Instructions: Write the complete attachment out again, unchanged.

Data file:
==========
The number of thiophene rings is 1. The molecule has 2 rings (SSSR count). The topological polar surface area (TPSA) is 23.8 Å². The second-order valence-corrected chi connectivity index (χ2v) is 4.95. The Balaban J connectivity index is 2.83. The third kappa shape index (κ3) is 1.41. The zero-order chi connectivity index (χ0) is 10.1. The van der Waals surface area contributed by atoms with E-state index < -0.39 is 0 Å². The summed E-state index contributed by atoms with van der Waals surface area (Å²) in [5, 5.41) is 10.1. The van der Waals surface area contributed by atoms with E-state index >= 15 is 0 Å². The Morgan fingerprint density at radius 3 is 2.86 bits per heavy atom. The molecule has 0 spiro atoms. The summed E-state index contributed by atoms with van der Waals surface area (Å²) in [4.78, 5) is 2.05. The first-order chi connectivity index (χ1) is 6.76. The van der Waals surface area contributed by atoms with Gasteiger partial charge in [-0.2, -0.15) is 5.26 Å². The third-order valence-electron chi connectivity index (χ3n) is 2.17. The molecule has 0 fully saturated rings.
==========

The number of thiophene rings is 1. The molecule has 2 rings (SSSR count). The topological polar surface area (TPSA) is 23.8 Å². The second-order valence-corrected chi connectivity index (χ2v) is 4.95. The Balaban J connectivity index is 2.83. The third kappa shape index (κ3) is 1.41. The zero-order chi connectivity index (χ0) is 10.1. The van der Waals surface area contributed by atoms with E-state index < -0.39 is 0 Å². The summed E-state index contributed by atoms with van der Waals surface area (Å²) in [5, 5.41) is 10.1. The van der Waals surface area contributed by atoms with E-state index >= 15 is 0 Å². The Morgan fingerprint density at radius 3 is 2.86 bits per heavy atom. The molecule has 0 spiro atoms. The summed E-state index contributed by atoms with van der Waals surface area (Å²) in [4.78, 5) is 2.05. The first-order chi connectivity index (χ1) is 6.76. The van der Waals surface area contributed by atoms with Gasteiger partial charge in [-0.2, -0.15) is 5.26 Å². The third-order valence-electron chi connectivity index (χ3n) is 2.17. The molecule has 0 fully saturated rings.